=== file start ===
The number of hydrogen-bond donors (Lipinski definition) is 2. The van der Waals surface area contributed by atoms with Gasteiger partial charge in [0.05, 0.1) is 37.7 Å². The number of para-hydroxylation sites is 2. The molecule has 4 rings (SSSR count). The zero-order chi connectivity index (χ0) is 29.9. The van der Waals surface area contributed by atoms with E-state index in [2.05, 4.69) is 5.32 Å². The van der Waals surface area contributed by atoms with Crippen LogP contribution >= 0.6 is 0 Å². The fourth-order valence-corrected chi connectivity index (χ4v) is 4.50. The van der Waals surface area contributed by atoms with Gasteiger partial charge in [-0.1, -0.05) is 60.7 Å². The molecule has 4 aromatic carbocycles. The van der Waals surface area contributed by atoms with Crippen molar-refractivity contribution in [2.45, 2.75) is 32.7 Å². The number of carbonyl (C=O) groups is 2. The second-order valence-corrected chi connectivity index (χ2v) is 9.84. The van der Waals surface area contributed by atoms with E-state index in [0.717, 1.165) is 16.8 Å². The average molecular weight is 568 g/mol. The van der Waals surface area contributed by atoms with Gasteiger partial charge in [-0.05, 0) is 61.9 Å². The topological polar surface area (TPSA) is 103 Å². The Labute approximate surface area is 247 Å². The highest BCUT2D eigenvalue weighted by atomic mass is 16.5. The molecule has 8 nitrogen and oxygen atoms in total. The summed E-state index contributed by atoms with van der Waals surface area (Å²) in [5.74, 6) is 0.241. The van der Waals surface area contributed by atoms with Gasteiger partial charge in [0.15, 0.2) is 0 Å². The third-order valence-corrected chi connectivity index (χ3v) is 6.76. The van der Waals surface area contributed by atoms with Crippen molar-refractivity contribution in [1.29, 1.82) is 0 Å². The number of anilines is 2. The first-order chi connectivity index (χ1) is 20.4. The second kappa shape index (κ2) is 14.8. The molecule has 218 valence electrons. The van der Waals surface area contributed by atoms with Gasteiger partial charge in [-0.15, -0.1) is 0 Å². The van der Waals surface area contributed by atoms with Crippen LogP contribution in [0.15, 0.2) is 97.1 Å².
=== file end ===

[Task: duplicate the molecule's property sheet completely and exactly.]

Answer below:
The number of hydrogen-bond donors (Lipinski definition) is 2. The van der Waals surface area contributed by atoms with Gasteiger partial charge in [0.05, 0.1) is 37.7 Å². The number of para-hydroxylation sites is 2. The molecule has 4 rings (SSSR count). The zero-order chi connectivity index (χ0) is 29.9. The van der Waals surface area contributed by atoms with E-state index in [2.05, 4.69) is 5.32 Å². The van der Waals surface area contributed by atoms with Crippen LogP contribution >= 0.6 is 0 Å². The fourth-order valence-corrected chi connectivity index (χ4v) is 4.50. The van der Waals surface area contributed by atoms with Gasteiger partial charge in [-0.1, -0.05) is 60.7 Å². The molecule has 4 aromatic carbocycles. The van der Waals surface area contributed by atoms with Crippen molar-refractivity contribution in [2.45, 2.75) is 32.7 Å². The number of carbonyl (C=O) groups is 2. The second-order valence-corrected chi connectivity index (χ2v) is 9.84. The van der Waals surface area contributed by atoms with E-state index in [0.717, 1.165) is 16.8 Å². The average molecular weight is 568 g/mol. The van der Waals surface area contributed by atoms with Gasteiger partial charge in [-0.05, 0) is 61.9 Å². The topological polar surface area (TPSA) is 103 Å². The Labute approximate surface area is 247 Å². The highest BCUT2D eigenvalue weighted by atomic mass is 16.5. The molecule has 8 nitrogen and oxygen atoms in total. The summed E-state index contributed by atoms with van der Waals surface area (Å²) in [5.74, 6) is 0.241. The van der Waals surface area contributed by atoms with Gasteiger partial charge in [0.15, 0.2) is 0 Å². The third-order valence-corrected chi connectivity index (χ3v) is 6.76. The van der Waals surface area contributed by atoms with Crippen molar-refractivity contribution in [1.29, 1.82) is 0 Å². The number of anilines is 2. The first-order chi connectivity index (χ1) is 20.4. The second kappa shape index (κ2) is 14.8. The molecule has 218 valence electrons. The van der Waals surface area contributed by atoms with Gasteiger partial charge in [-0.15, -0.1) is 0 Å². The van der Waals surface area contributed by atoms with Crippen LogP contribution in [0.15, 0.2) is 97.1 Å².